agricultural research funding, benchmarking, A transnational approach to plant science is required to address global chal- crop production, efficiency, focus, food security, Global Plant Council, impact lenges such as food security and climate change. Action from the plant, crop pathways, integration across scales, and agricultural science communities will be required to meet these challenges. integrators, Sustainable Development Goals, Islands of knowledge (e.g. crop, discipline, scale, environment, organization) synergy, teamwork, translational research, need to be better integrated. Mapping is needed to identify gaps and make transnational collaboration. connections between these islands. Translational research, spanning from the molecular to farm scale, should be the focus. We need more `integrators’ to Correspondence manage complex global projects and integration should be recognized as an Andrew Borrell, Queensland Alliance for Agriculture and Food Innovation (QAAFI), important skill in itself. We need to advocate teamwork over individuality - Hermitage Research Facility, University of and reward teams. Impact should be taken much more seriously as an outcome Queensland, Warwick, QLD 4370, Australia. and we need to better understand impact pathways. Focusing on key game- Tel: 61 7 45426740; Fax: 61 7 45426716; changers will more likely lead to impact rather than attempting to do E-mail: a.borrell@uq.edu.au everything. Received: 20 February 2017; Accepted: 28 February 2017 Food and Energy Security 2017 6(1): 26–32 doi: 10.1002/fes3.107 drought), grow common crops of interest (including maize, Introduction wheat, rice, sorghum, barley, tubers, legumes), and live Significant challenges relating to food, nutritional, and on a common planet (addressing climate change is a global water security in the coming decades are no longer doubted issue). The SDGs highlight how the developed and devel- (Wiebe et al. 2016). The United Nations Sustainable oping world will need to work together to address these Development Goals (SDGs) address the eradication of common challenges. poverty and hunger along with the attainment of clean Meeting these challenges will require a transnational water, increased health, innovation, responsible produc- approach. For example, when comparing G20-focused tion, climate action, and sustainable communities. Action priorities for wheat research (www.wheatinitiative.org) with from the plant, crop, and agricultural science communities those of less developed countries served by the Consultative will be required to achieve these goals. The developed Group for International Agricultural Research (CGIAR, and developing world face common challenges (as stated www.cgiar.org), 80% of the traits identified are common in the SDGs), common environments (e.g., rain-fed crops (www.wheat.org), providing obvious opportunities for such as sorghum grown in northern Australia, sub- Saharan international collaboration. While single crop- focused Africa, and central- western India frequently experience research still achieves economically significant genetic gains, © 2017 The Authors. Food and Energy Security published by John Wiley & Sons Ltd. and the Association of Applied Biologists. This is an open access article under the terms of the Creative Commons Attribution License, which permits use, distribution and reproduction in any medium, provided the original work is properly cited. A. Borrell & M. Reynolds Integrating Islands of Knowledge given the transnational nature of many agricultural prob- knowledge, would be a valuable criterion when evaluating lems, it is generally accepted that crop scientists will need research proposals. At the very least, if a new island is to work across borders to maintain global food security. funded – then funders need to make sure it is linked to Crop research should benefit from a more internationally other islands of knowledge. Funding agencies could con- oriented approach to achieve better leverage of technol- sider investing in linkages to achieve synergy, rather than ogy, expertise, and infrastructure (Reynolds et al. 2016). speculating on novelty, single- discipline approaches, or Important outcomes have already been achieved in less- projects with limited scale. Rather than expecting automatic developed countries through their national agricultural outcomes from relatively specialized teams, impacts will research programs in collaboration with international enti- be more likely if all appropriately qualified groups are ties such as the CGIAR, the Bill and Melinda Gates funded considering comparative advantage. Foundation (www.gatesfoundation.org), and various advanced research institutes. These collaborations can be Focus and Integration further developed by fostering an environment where productivity constraints of a transnational nature are rou- To be most effective, we also need to strike a balance tinely investigated from a global perspective, integrating between focus (or reductionism) and integration. Linkages research across crops and agro-ecosystems, with routine can be made between focused projects by reviewing out- sharing of data and other resources. Some potential actions puts at regular intervals to identify pertinent linkages. over a range of timescales (short, medium, and long term) For example, projects should consider the immediate level will be discussed in this study. of integration above and below the focus of the project (Passioura 2010). This would go a long way to opening opportunities for sharing concepts and technologies Integrating Islands of Knowledge between different levels of integration from within the Funders of agricultural research frequently favor novel or same discipline. In this context, a research team studying exciting ideas without considering how outputs may link drought adaptation in cereals at the organ level (e.g., leaf to previous or parallel projects, creating islands of rela- growth) should integrate their findings ‘up’ a scale to the tively isolated knowledge. An effort to map islands of whole plant level and ‘down’ a scale to the tissue level, knowledge could help identify productive synergies. thereby better understanding how leaf dynamics fit into Examples of islands are disciplines, crops, environments, a larger framework (Fig. 2). This approach should also scales, organizations, or major projects (Fig. 1). It is encourage scientists to collaborate across scales (e.g., important to define (or recognize) islands in order to molecular biologists, biochemists, plant physiologists, crop identify opportunities to build bridges among relatively physiologists, agronomists, and plant breeders) to achieve isolated research thrusts using comparative biology (e.g., both increased understanding and greater impact. Valluru et al. 2015), translational research linking upstream Similarly for work in model species that is funded on work to solve productivity problems, interdisciplinary the basis of its translational potential, confirmation that approaches, and integration across biological scales (e.g., mechanisms and genes can be extrapolated to crops should Passioura 2010). be sought at the earliest opportunity, certainly before Prioritization of investments by funding agencies on ‘exciting’ results – that may not in fact be relevant to the basis of linkage, rather than funding a new island of productivity constraints – cause researchers to go off on Figure 1. Building bridges between islands of knowledge should enhance the impact of global research addressing food security (background image from www.world.time.com). © 2017 The Authors. Food and Energy Security published by John Wiley & Sons Ltd. and the Association of Applied Biologists. 27 Integrating Islands of Knowledge A. Borrell & M. Reynolds models in favor of team evaluation and multisource assessments. While authorship of scientific publications does highlight a trend from single or few authors per paper 30 years ago, to many authors per paper now, we still have a way to go. Unfortunately, many of the accolades in science go to the individual rather than the team. This does not mean that such accolades are not worthwhile – indeed they do recognize great achievement and they do put science in the spotlight. Nonetheless, we need to recognize the importance of team dynamics as well. It is important to recognize the value of all disciplines in each context rather than considering one discipline as inherently more valuable or ‘scientific’. Impact is Important Impact, as well as publication record, should be taken much more seriously as an outcome of research. The magnitude of impact is generally related to the degree Figure 2. Modified from Figure 1 in Passioura (2010). Levels of of integration of a research study and the extent to organization in crop plants, represented as a loop in which clockwise flow represents reduction, the search for mechanistic understanding at which islands of knowledge are linked; however, impact finer and finer scales, whereas anticlockwise flow represents functional does not always just happen. Careful planning, adequate integration, the roles of various structures and processes in transmitting resourcing and precision in execution will all help to genes to the next generation. In the sense that selection of individual enhance the usefulness of any data collected. From the genotypes at the crop level (or, in natural systems, the community) outset, transnational scientific endeavors which actually determines the genetic makeup of the next generation, the ‘loop’ is a target enhanced food security (not just high- quality plant helix when viewed across generations. science) should strategically plan a clear pathway to impact. Often, focusing on a few key game changers will result in greater impact than attempting to do eve- costly tangents. The importance of this point is under- rything. The planning process should include benchmark- scored by the generally poor association found between ing, identifying strategic goals for crop improvement and field and controlled environments (Poorter et al. 2016). management, and developing a detailed project plan. In However, to achieve integration, rather than having bilateral partnerships, pairing of researchers (one from large unmanageable projects with substantial transaction each country) from common disciplines (breeding, physi- costs, the scientific community should identify and sup- ology, modeling, information technology, etc.) can work port bigger- picture thinkers who have the appropriate well in this planning process. Breaking down barriers breadth of experience to identify ways to integrate outputs enhances impact. of projects. We need to invest specifically in the integra- tors. While in theory, research directors and managers have this role, in practice time for such ‘big- picture’ Benchmarking – Beginning with the observation and thinking is eroded by ever increasing End in Mind transaction costs associated mainly with administrative Benchmarking is a fundamental component of planning compliance and more restrictive funding opportunities. transnational collaborations. In crop improvement pro- Furthermore, integration should be recognized as an grams, data should be collected and collated to provide important skill in itself, and all individuals should be a detailed description of the starting point. All progress encouraged to highlight their work in the broader context, at the end of the project should be assessed relative to and to promote better communication and understanding this initial benchmark, enabling impact to be objectively of the bigger picture. assessed. Greater clarity can be achieved by benchmarking individual components of crop improvement programs Recognizing Teams (e.g., breeding, physiology, grain quality, information tech- nology, modeling, etc.), and can help identify where dis- We need to promote team effort rather than individual ciplines or expertise are missing. achievement. This will be facilitated by less hierarchical 28 © 2017 The Authors. Food and Energy Security published by John Wiley & Sons Ltd. and the Association of Applied Biologists. A. Borrell & M. Reynolds Integrating Islands of Knowledge stem- rust fungus, in a systematic effort to avert a dev- Successful National and International astating pandemic (Singh et al. 2011). Also, in partnership Collaborations as Case Studies with CGIAR, the International Wheat Yield Partnership (IWYP) utilizes a research platform in a region of high Global wheat partnerships wheat productivity in Mexico, where outputs of basic There are some good examples of agricultural science research from IWYP’s international projects can be tested collaborations at the national and international levels, and translated into breeding products before being dis- including successful multilateral and bilateral partnerships, tributed internationally via the network. The IWIN has and potential benefits of more global integration of agri- resulted in massive phenotypic datasets (Braun et al. 2010; cultural research have been documented (Reynolds et al. Gourdji et al. 2012) and delivered germplasm that is esti- 2012). At the international level, the CGIAR now supports mated to be worth several billion dollars in extraproduc- a number of collaborative approaches. Networks for dis- tivity to hundreds of millions of farmers in less-developed seminating and evaluating new wheat germplasm, for countries, annually (Pingali 2012), and by raising yields example, emerged in the Green Revolution (Braun et al. has saved more than 20 Mha of land from being brought 2010), and continue to this day (Fig. 3). Now with modern under cultivation (Stevenson et al. 2015). GIS tools, greater precision of data collection is possible and statistical and simulation models can be used to Translating photosynthesis research from effectively interpret such databases (Lobell et al. 2011; laboratory to field Gourdji et al. 2012). A good example of an effective international partner- At the national level, the Australian Research Council ship is the International Wheat Improvement Network (ARC) has recently funded a 7- year Centre of Excellence (IWIN), which embraces a global collaboration of wheat for Translational Photosynthesis (CoETP; http://photosyn- scientists testing approximately 1000 new well- adapted, thesis.org.au/). This venture is designed to integrate islands disease- resistant wheat lines each year at over 700 field of knowledge through multiorganizational (ARC, The sites. Breeding is directed toward 12 different megaenvi- Australian National University, The University of ronments, representing a range of temperature, moisture, Queensland, Western Sydney University, The University and disease profiles as described in Braun et al. (2010), of Sydney, CSIRO and International Rice Research based on up- to- date GIS and economic information Institute), interdisciplinary (plant breeding, crop physiol- (Gbegbelegbe et al. 2017). As well as testing widely for ogy, genomics, molecular biology, biochemistry, engineer- yield and adaptive phenology, in Kenya, for example, ing, bioinformatics, and simulation modeling), multiscale wheat lines are screened for a new and highly virulent (subcell, cell, organ, whole plant, crop), and translational Figure 3. Testing sites of the International Wheat Improvement Network (IWIN). © 2017 The Authors. Food and Energy Security published by John Wiley & Sons Ltd. and the Association of Applied Biologists. 29 Integrating Islands of Knowledge A. Borrell & M. Reynolds (spanning molecular to farm levels) approaches. The Centre trying to do everything. As this partnership is modeled brings together researchers to tackle one of the grand on the Australian Sorghum Improvement Program, the challenges facing humanity – feeding more people with key game changers were identified by experienced scientists less resources in the face of climate change. Photosynthesis who were able to pick likely winners (Hammer and Jordan is the most important biological process to have arisen 2007). A logical framework was used to dissect the rate in the evolution of the Earth, producing the oxygen we of genetic gain, identifying where the greatest returns on breathe, the food we eat, and the climate we live in today investment could be achieved. Some of the game changers (http://photosynthesis.org.au/; Hohmann- Marriott and proved to be relatively simple, yet profoundly impacted Blankenship 2011). Improving photosynthesis is now rec- outcomes. For example, the concept of partial replication ognized as the new frontier for increasing crop yields was introduced to increase the number of genotypes that (Long and Ort 2010; Zhu et al. 2010; Ainsworth et al. could be evaluated, smart phones replaced hand-w ritten 2012). field- books to revolutionize data capture, and bar codes The aim of the Centre is to contribute to the develop- automated field measurements and seed processing. Linking ment of new crop varieties that are more productive than these technologies has the capacity to significantly enhance existing strains, particularly in wheat, rice, and sorghum. the rate of genetic gain in EIAR’s sorghum breeding This includes varieties that produce high yields of grain program. in conditions of less water, higher temperature, and higher concentrations of carbon dioxide in the atmosphere. By Actions to Increase Synergy and improving the ability of major food plants to convert Efficiency in Crop Research sunlight, air, and water into leaf and seed production through photosynthesis, the Centre can contribute to a Short term new yield revolution for food crops. The key word is translational – taking scientific discoveries from the labo- A key role for the Global Plant Council (GPC) (http:// ratory and translating them to useful yield outcomes in globalplantcouncil.org/) could be to map islands of knowl- the field. It is early days yet – but there is already a edge to help identify productive synergies. It would be palpable sense of excitement about the opportunities and important to develop an inventory of investments in crop potential outcomes arising from the synergies created in research internationally, in order to identify gaps that this project. may be filled with opportunities in comparative biology, translational research, and other interdisciplinary approaches. GPC could do some research on what inter- Increasing the rate of genetic gain for disciplinary models have been most effective in achieving sorghum in sub- Saharan Africa real- life outcomes from agricultural R&D, and then make Successful bilateral partnerships highlight the capacity recommendations to the donor community on more effec- to combine focus and integration. An example of this tive deployment of funding strategies. This research could is a partnership between the Ethiopian Institute of also include economic analysis. Agricultural Research (EIAR, Ethiopia) and the University The role of integrators needs to be further investigated. of Queensland (UQ, Australia) funded by the Bill and GPC could explore how integrators are a catalyst for Melinda Gates Foundation and the Australian Centre creativity by stimulating innovation at the interface between for International Agricultural Research (ACIAR). The various disciplines, crops, institutions, environments, and project addresses food security issues in sub- Saharan scales. GPC could also consider how research organiza- Africa by seeking an enduring increase and stability in tions and funders might better recognize and invest in productivity of sorghum in water-limited production integrators. systems through the development of more effective local crop improvement programs. The partnership is outcome Short- medium term driven, focused on strategic step changes, yet aware of the big picture. This project is an example of linking Global Plant Council could recommend that funding islands of knowledge in terms of disciplines (plant breed- agencies prioritize investments on the basis of linkage, ing, crop physiology, simulation modeling, bioinformat- rather than funding new islands of knowledge. In other ics), environments (low, mid, and high altitude), scales words, funding models should consider integration and (organ, plant, crop), and organizations (EIAR, UQ, various interdisciplinary approaches over ‘magic bullet` type Ethiopian universities). approaches which tend to encourage the opportunist One key insight driving this project is the importance approach over scientific rigor. The GPC blog could list of focusing on a few key game changers, rather than and highlight work/projects/articles that explicitly 30 © 2017 The Authors. Food and Energy Security published by John Wiley & Sons Ltd. and the Association of Applied Biologists. A. Borrell & M. Reynolds Integrating Islands of Knowledge demonstrate integration of disciplines and synergistic if they are part of a well- integrated team rather than approaches that are outcome and impact oriented. GPC operating in isolation. could assist funding agencies in defining and identifying islands using the inventory mentioned above, and propose Long term mechanisms for integration to create synergies and increase efficiencies. Impact should be taken much more seriously as an outcome. The balance between focus and integration, and the Many organizations and funders focus on publications and concept of integrating across levels, are worthy of more citations more than impact. In the face of significant global consideration. GPC could play a role in further under- challenges such as food security, resource scarcity, and climate standing integration across levels. change, we need scientists to actually apply what has been Global Plant Council could have an advocacy role with documented in papers. This is not an either/or scenario. journals and funding bodies to encourage approaches (aims Impact and publications should go hand-in- hand. They are and scopes, special issues, calls, etc.) that showcase mul- not mutually exclusive. There could be a role for GPC to tidisciplinary and outcome- focused work. GPC could also explore how R&D impacts major global issues around crop nurture this agenda with groups of young people, high production – with a focus on impact. GPC could also do schools, undergraduate groups, etc. It would be beneficial some research on impact pathways, identifying the key steps to take advantage of recognized leaders to inspire a new required to enhance impact and outcomes. GPC can try to generation to think about the broader context of disci- promote a ‘culture change’ in crop research away from plinary efforts and integration; concept papers or newspaper speculating on novelty and emphasizing a particular disci- and magazine articles could also be written about integra- pline because it is in vogue in favor of integration, problem tive approaches. GPC could also facilitate access to: solving, and favorable outcomes for humanity. Finally, to enable impact to be taken more seriously and implemented • Platforms to share tools and encourage the sharing of cost effectively, GPC could encourage organizations and resources such as manuals, methods, links to tried and funders to think more about measurement and metrics at tested manufacturers of technologies, etc. the start of a project, rather than acting retrospectively. • Shared intellectual property, for example, through “pat- ent pools” to encourage crosslinkages. Conclusions • Long-term and/or multilocation experiments can provide excellent platforms for integration. Rothamsted provides A transnational approach to plant science is required to a good example in the Broadbalk experiment which address global challenges such as food security and climate started in 1843. change. Islands of knowledge (crop, discipline, scale, envi- • Crop-related models that help integration of disciplines ronment, organization, etc.) need to be better integrated. and make use of islands of knowledge. Mapping is needed to identify gaps and make connections • Other “linking” technologies such as genome resources between these islands. Translational research, spanning from that link trait biology with breeding data, and pheno- the molecular to farm scale, should be the focus. We need typing approaches that are applicable across many envi- more ‘integrators’ to manage complex global projects and ronments, crops, etc. integration should be recognized as an important skill in • Crop modeling is an area that depends on interdisci- itself. We need to advocate teamwork over individuality plinary linkage and would achieve much greater impacts – and reward teams. Impact should be taken much more as a result of many of the suggestions made herein, seriously as an outcome and we need to better understand including shared data platforms, common research stand- impact pathways. Focusing on key game changers will more ards, and multilocation and other comparative research likely lead to impact rather than attempting to do everything. approaches. There is a role for the Global Plant Council to facilitate and empower the changes required to bring about greater synergy and efficiency in crop research worldwide. Medium term Global Plant Council could investigate models that favor Acknowledgments teamwork over individuality. What are the benefits of teamwork? How do we reward teams? How do we sell This paper is based on outcomes from a Stress Resilience the merits of team research compared with individualism? Symposium held in Brazil in October 2015 organized by There are definite synergies arising from well- integrated the Global Plant Council and Society for Experimental Biology. team research. For example, some individuals are more The authors would like to thank the Society of Experimental likely to publish better science and have greater impact Biology for funding support for this symposium. © 2017 The Authors. Food and Energy Security published by John Wiley & Sons Ltd. and the Association of Applied Biologists. 31 Integrating Islands of Knowledge A. Borrell & M. Reynolds Passioura, J. B. 2010. Scaling up: the essence of effective Conflict of Interest agricultural research. Funct. Plant Biol. 37:585–591. None declared. Pingali, P. L. 2012. Green Revolution: impacts, limits, and the path ahead. Proc. Natl Acad. Sci. USA 109:12302–12308. References Poorter, H., F. Fiorani, R. Pieruschka, T. Wojciechowski, W. H. van der Putten, M. Kleyer, et al. 2016. Pampered Ainsworth, E. A., C. R. Yendrek, S. Sitch, W. J. Collins, inside, pestered outside? Differences and similarities between and L. D. Emberson. 2012. The effects of tropospheric plants growing in controlled conditions and in the field. ozone on net primary productivity and implications for New Phytol. 212:838–855. climate change. Annu. Rev. Plant Biol. 63:637–661. Reynolds, M. P., J. Hellin, B. Govaerts, P. Kosina, K. Braun, H. J., G. Atlin, and T. Payne. 2010. Multi-location Sonder, P. Hobbs, et al. 2012. Global crop improvement testing as a tool to identify plant response to global networks to bridge technology gaps. J. Exp. Bot. 63:1–12. climate change. Pp. 115–138 in M. P. Reynolds, ed. Reynolds, M. P., E. Quilligan, P. K. Aggarwal, K. C. Bansal, Climate change and crop production. CABI Climate A. J. Cavalieri, S. C. Chapman, et al. 2016. An integrated Change Series, Oxfordshire, U.K. approach to maintaining cereal productivity under Gbegbelegbe, S., D. Cammarano, S. Asseng, R. Robertson, U. climate change. Glob. Food Sec. 8:9–18. Chung, M. Adam, et al. 2017. Baseline simulation for Singh, R. P., D. P. Hodson, J. Huerta-Espino, Y. Jin, S. global wheat production with CIMMYT Mega Environment Bhavani, P. Njau, et al. 2011. The emergence of Ug99 specific cultivars. Field. Crop. Res. 202:122–135. races of the stem rust fungus is a threat to world wheat Gourdji, S. M., K. L. Mathews, M. P. Reynolds, J. Crossa, production. Annu. Rev. Phytopathol. 49:465–481. and D. B. Lobell. 2012. An assessment of wheat breeding Stevenson, J. R., N. Villoria, D. Byerlee, T. Kelley, and M. gains in hot environments. Proc. R. Soc. B Biol. Sci. Maredi. 2015. Green Revolution research saved an 280:1752–1760. estimated 18–27 million hectares from being brought into Hammer, G. L., and D. R. Jordan. 2007. An integrated agricultural production. Proc. Natl Acad. Sci. USA systems approach to crop improvement. Chapter 5. Pp. 110:8363–8368. 45–61 in J. H. J. Spiertz, P. C. Struik and H. H. van Valluru, R., M. P. Reynolds, and T. Lafarge. 2015. Food Laar, eds. Scale and complexity in plant systems research: security through translational biology between wheat and gene-plant-crop relations. Springer, Netherlands. rice. Food Energy Secur. 4:203–218. Hohmann-Marriott, M. F., and R. E. Blankenship. 2011. Wiebe, K., D. Mason-D’Croz, T. Sulser, N. Cenacchi, Evolution of photosynthesis. Annu. Rev. Plant Biol. S. Islam, and R. Robertson. 2016. Agriculture and food 62:515–548 (eds S.S. Merchant, W.R. Briggs, & D. Ort). security in 2050: socioeconomic and climate challenges Lobell, D. B., M. Bänziger, C. Magorokosho, and B. Vivek. and options. International Food Policy Research Institute 2011. Nonlinear heat effects on African maize as evidenced (IFPRI), Washington, DC. by historical yield trials. doi:10.1038/nclimate1043. Zhu, X.-G., S. P. Long, and D. R. Ort. 2010. Improving Long, S. P., and D. R. Ort. 2010. More than taking the photosynthetic efficiency for greater yield. Annu. Rev. heat: crops and global change. Curr. Opin. Plant Biol. Plant Biol. 61:235–261. 13:241–248. 32 © 2017 The Authors. Food and Energy Security published by John Wiley & Sons Ltd. and the Association of Applied Biologists.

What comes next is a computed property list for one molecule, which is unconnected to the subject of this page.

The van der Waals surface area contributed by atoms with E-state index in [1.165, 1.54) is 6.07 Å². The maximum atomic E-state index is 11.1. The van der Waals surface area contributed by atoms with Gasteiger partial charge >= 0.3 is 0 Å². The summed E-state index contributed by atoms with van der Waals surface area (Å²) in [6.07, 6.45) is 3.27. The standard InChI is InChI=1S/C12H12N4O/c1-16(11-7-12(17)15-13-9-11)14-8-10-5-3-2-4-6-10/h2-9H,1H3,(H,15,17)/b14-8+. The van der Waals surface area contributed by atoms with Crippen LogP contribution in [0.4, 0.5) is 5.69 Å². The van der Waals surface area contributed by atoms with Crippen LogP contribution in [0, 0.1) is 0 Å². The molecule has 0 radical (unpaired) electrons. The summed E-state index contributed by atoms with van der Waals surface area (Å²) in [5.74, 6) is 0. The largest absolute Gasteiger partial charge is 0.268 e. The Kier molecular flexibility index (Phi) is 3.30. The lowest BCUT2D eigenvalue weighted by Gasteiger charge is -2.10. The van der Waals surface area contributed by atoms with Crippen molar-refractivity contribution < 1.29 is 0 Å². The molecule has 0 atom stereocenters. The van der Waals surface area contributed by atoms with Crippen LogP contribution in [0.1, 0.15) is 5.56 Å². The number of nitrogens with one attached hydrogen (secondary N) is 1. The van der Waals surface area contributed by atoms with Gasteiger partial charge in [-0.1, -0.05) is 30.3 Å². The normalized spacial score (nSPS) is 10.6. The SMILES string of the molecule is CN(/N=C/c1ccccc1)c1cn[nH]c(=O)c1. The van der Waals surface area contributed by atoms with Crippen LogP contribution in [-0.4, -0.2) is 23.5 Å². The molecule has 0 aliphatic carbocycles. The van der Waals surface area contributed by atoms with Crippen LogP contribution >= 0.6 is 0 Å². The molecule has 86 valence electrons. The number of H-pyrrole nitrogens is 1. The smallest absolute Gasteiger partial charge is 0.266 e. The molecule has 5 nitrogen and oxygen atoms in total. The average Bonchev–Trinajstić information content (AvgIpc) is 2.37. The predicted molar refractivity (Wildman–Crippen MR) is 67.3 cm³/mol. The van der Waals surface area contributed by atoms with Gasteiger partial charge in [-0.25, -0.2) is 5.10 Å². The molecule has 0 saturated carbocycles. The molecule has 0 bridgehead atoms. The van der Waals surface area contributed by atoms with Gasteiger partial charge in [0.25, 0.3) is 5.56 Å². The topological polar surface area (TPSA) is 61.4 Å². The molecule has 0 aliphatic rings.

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© 2017 John Wiley & Sons Ltd and the Association of Applied Biologists